July 17, 2017: The F/A-18 super hornet fighter jets line up along the 4.5-acre flight deck of the 98,000-tonne displacement US navy aircraft carrier USS Nimitz in the Bay of Bengal.
The ship is sailing about a hundred nautical miles off the coast of Chennai. One after the other, a dozen aircraft are catapulted into the sky in under two minutes each. The aim is to dominate the skies as the P-8 A and P 8 I Poseidon aircraft of the US and Indian navies carry out long-range maritime reconnaissance and antisubmarine warfare operations to dominate the seas. 21 ships, including two submarines and over 100 aircraft and helicopters of the US, Japan and Indian navies are currently carrying out the most complex naval exercise in the Bay of Bengal in an aim to hunt down enemy submarines.
"This is the most complex exercise undertaken by the three navies together. INS Vikramaditya, India’s aircraft carrier with its MiG-29 K aircraft and P 8 I reconnaissance aircraft are participating in this exercise for the first time. The Japanese maritime defence force has also sent its most potent weapon platform JS Izumo with nine anti-submarine warfare helicopters for the first time.
EXERCISE A MESSAGE TO BELLIGERENT CHINA
"The US Navy has this aircraft carrier, LA class submarine, destroyers and cruisers, fighter aircraft, helicopters and P 8 A for joint submarine hunting and sea domination exercise,’’ says a top officer participating as an observer.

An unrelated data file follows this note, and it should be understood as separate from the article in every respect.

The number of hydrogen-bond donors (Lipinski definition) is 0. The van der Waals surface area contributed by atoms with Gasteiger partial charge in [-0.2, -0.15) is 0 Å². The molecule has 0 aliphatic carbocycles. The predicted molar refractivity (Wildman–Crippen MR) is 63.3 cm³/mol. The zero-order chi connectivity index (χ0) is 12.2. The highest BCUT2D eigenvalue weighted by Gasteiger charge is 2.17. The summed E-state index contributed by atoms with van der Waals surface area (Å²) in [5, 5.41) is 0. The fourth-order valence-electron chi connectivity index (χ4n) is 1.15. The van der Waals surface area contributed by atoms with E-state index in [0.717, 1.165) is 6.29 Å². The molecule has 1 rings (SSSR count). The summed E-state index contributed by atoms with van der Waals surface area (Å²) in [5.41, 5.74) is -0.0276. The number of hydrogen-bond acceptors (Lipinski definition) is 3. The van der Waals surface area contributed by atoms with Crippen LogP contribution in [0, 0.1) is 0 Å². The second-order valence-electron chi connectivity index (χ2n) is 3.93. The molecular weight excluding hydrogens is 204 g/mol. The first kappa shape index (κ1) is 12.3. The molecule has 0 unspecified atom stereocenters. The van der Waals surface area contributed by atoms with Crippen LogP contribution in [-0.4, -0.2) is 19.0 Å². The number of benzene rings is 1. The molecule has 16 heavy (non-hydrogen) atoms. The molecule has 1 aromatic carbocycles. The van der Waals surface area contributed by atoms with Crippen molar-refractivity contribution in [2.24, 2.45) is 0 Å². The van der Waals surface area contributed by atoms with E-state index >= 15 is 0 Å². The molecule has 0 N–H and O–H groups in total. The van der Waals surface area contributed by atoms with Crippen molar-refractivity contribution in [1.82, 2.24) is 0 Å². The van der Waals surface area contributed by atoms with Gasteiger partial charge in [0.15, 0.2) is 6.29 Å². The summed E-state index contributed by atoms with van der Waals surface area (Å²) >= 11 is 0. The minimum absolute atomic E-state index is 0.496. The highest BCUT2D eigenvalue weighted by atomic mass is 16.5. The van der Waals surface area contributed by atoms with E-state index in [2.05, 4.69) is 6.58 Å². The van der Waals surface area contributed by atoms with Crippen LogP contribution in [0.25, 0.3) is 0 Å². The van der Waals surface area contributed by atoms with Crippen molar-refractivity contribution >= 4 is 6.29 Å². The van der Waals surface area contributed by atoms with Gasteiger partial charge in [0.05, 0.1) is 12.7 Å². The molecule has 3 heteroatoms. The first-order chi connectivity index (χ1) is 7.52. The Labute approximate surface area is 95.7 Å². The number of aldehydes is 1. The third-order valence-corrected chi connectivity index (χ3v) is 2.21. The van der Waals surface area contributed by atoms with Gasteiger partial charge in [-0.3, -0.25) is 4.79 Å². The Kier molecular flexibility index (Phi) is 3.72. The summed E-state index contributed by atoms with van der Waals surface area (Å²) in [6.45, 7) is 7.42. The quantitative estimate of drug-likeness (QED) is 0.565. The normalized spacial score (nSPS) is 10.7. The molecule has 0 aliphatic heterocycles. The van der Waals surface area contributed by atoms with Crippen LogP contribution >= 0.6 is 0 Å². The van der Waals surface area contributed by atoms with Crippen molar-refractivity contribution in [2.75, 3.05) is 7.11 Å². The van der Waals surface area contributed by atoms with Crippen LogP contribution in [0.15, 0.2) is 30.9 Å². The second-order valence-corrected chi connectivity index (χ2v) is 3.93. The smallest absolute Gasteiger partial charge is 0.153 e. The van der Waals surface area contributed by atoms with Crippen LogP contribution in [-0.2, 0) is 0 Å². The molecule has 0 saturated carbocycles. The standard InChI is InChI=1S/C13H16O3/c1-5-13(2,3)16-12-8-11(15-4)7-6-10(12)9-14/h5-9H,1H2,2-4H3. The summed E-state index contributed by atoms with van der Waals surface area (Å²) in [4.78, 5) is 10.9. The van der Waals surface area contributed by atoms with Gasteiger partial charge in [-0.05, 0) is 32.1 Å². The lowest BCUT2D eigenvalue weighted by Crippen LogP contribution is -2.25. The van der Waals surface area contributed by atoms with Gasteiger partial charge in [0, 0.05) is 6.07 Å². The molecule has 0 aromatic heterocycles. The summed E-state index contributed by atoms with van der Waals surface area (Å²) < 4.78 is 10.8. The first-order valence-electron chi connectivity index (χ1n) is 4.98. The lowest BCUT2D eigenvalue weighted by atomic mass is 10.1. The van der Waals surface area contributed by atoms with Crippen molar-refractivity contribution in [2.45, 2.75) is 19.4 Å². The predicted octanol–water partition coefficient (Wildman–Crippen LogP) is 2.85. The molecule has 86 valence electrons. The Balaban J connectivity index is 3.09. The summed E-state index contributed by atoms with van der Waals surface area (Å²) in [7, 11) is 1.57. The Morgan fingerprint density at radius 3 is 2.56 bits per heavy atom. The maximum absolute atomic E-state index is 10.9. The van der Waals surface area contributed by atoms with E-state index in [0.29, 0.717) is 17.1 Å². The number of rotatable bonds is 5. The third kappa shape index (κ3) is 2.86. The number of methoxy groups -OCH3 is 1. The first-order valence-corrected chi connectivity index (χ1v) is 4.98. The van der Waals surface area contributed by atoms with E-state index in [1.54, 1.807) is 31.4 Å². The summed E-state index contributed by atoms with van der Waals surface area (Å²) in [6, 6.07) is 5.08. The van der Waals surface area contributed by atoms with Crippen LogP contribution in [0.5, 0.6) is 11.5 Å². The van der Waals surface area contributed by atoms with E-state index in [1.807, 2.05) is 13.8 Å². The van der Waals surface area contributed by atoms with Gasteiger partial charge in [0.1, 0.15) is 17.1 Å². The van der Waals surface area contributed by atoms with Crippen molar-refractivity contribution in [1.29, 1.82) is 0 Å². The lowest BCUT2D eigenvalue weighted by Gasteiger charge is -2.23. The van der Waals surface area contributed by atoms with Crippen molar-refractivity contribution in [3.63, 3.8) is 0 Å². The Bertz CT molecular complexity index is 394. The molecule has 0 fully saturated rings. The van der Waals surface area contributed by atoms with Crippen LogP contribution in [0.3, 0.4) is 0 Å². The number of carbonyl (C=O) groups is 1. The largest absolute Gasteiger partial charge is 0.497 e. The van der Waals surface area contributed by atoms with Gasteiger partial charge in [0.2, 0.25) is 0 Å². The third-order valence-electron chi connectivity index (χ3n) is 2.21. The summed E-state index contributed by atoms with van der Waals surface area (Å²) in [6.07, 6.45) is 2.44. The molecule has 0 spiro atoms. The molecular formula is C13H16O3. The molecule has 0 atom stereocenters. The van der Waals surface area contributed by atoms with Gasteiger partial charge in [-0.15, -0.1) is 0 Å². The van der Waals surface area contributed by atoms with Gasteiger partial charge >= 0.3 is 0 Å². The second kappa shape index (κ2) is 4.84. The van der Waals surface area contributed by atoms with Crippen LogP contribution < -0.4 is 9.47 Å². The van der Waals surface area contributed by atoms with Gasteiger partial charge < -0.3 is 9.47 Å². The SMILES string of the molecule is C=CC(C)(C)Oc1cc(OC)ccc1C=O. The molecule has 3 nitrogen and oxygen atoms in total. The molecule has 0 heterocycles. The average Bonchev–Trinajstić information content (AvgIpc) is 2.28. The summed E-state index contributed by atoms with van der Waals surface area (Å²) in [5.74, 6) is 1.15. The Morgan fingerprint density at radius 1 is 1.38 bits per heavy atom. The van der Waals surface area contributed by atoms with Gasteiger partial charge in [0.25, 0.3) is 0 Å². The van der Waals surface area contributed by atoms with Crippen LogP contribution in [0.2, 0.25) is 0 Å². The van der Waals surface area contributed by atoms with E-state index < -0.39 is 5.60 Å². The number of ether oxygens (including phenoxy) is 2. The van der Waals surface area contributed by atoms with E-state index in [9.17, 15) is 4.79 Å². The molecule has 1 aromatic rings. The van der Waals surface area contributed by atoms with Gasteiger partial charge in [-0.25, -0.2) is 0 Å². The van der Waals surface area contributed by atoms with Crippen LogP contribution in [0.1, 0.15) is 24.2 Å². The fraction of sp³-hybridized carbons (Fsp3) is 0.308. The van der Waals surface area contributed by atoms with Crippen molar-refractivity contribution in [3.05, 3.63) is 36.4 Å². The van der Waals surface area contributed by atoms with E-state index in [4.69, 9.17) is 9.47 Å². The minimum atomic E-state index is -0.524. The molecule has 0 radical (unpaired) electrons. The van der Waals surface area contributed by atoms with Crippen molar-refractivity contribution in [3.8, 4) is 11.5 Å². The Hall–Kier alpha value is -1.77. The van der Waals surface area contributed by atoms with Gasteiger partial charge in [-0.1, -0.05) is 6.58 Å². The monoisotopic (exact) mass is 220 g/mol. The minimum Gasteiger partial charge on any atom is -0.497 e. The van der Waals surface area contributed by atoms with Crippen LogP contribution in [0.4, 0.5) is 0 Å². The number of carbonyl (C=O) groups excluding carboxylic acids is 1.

Though on record officers of the three countries insist the operations are all about interoperability and jointmanship to work together from humanitarian aid disaster relief to anti-piracy, scratch beneath the surface they admit the exercise is an attempt to send out a signal to an increasingly belligerent China.
The aim is to checkmate China. "The exercise is designed to advance military to military coordination and capacity to plan and execute tactical operations in multinational environment. There is a live firing gunnery exercises, helicopter cross deck operations and anti submarine warfare,’’ says Rear Admiral William Byrne, Commander of the US Carrier Strike Group.
CHINESE SUBMARINES LURKING IN INDIAN OCEAN
The message, to China, he insists is the same as to the rest of the world and that is to follow international norms. The Indian Navy is in the market hunting for anti-submarine warfare helicopters and on display are the capabilities of the MH 60 R ASW helicopters.
The Chinese navy submarines are increasingly lurking in the Indian ocean region. "We need better technology and more platforms to keep up with the Dragon’s every increasing footprint. This exercise is a step in the right direction,’’ he adds. As the navies refine their interoperability, the message is not lost. Today the three powerful maritime forces are operating in the Indian ocean region. Tomorrow, if required the three navies along with their allies can also operate across the high seas - from north Arabian Sea to the South China sea.